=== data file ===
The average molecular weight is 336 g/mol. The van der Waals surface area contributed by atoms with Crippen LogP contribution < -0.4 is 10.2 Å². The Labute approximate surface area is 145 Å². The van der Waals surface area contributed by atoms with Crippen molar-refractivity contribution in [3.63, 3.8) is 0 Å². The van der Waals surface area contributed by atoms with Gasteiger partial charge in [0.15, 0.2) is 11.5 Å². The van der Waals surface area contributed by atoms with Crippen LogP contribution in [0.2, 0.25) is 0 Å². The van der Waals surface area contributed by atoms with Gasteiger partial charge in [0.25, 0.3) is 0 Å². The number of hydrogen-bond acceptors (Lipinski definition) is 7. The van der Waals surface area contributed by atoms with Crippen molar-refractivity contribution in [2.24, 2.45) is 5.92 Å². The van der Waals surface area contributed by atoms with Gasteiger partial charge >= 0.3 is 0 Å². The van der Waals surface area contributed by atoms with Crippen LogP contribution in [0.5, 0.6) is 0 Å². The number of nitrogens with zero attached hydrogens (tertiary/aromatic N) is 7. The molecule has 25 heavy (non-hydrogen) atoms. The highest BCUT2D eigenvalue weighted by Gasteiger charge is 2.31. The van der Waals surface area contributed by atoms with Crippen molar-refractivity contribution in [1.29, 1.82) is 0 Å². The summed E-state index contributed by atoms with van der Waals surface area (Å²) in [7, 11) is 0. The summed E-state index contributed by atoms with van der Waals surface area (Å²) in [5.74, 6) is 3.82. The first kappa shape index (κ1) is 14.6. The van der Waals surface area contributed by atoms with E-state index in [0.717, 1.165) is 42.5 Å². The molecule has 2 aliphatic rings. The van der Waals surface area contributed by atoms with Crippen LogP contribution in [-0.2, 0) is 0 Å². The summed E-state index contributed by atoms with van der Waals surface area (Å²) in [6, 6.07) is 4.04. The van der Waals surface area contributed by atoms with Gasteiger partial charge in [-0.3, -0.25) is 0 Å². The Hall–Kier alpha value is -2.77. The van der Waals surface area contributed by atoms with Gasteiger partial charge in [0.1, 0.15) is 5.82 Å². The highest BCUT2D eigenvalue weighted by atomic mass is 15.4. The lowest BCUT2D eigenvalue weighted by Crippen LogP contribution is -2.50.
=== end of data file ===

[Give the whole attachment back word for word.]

The average molecular weight is 336 g/mol. The van der Waals surface area contributed by atoms with Crippen LogP contribution < -0.4 is 10.2 Å². The Labute approximate surface area is 145 Å². The van der Waals surface area contributed by atoms with Crippen molar-refractivity contribution in [3.63, 3.8) is 0 Å². The van der Waals surface area contributed by atoms with Gasteiger partial charge in [0.15, 0.2) is 11.5 Å². The van der Waals surface area contributed by atoms with Crippen LogP contribution in [0.2, 0.25) is 0 Å². The van der Waals surface area contributed by atoms with Gasteiger partial charge in [0.25, 0.3) is 0 Å². The number of hydrogen-bond acceptors (Lipinski definition) is 7. The van der Waals surface area contributed by atoms with Crippen molar-refractivity contribution in [2.24, 2.45) is 5.92 Å². The van der Waals surface area contributed by atoms with Gasteiger partial charge >= 0.3 is 0 Å². The van der Waals surface area contributed by atoms with Crippen LogP contribution in [0.5, 0.6) is 0 Å². The number of nitrogens with zero attached hydrogens (tertiary/aromatic N) is 7. The molecule has 25 heavy (non-hydrogen) atoms. The highest BCUT2D eigenvalue weighted by Gasteiger charge is 2.31. The van der Waals surface area contributed by atoms with Crippen molar-refractivity contribution in [1.29, 1.82) is 0 Å². The summed E-state index contributed by atoms with van der Waals surface area (Å²) in [7, 11) is 0. The summed E-state index contributed by atoms with van der Waals surface area (Å²) in [5.74, 6) is 3.82. The first kappa shape index (κ1) is 14.6. The van der Waals surface area contributed by atoms with E-state index in [0.717, 1.165) is 42.5 Å². The molecule has 2 aliphatic rings. The van der Waals surface area contributed by atoms with Crippen LogP contribution in [-0.2, 0) is 0 Å². The summed E-state index contributed by atoms with van der Waals surface area (Å²) in [6, 6.07) is 4.04. The van der Waals surface area contributed by atoms with Gasteiger partial charge in [-0.3, -0.25) is 0 Å². The Hall–Kier alpha value is -2.77. The van der Waals surface area contributed by atoms with Gasteiger partial charge in [0.1, 0.15) is 5.82 Å². The highest BCUT2D eigenvalue weighted by atomic mass is 15.4. The lowest BCUT2D eigenvalue weighted by Crippen LogP contribution is -2.50.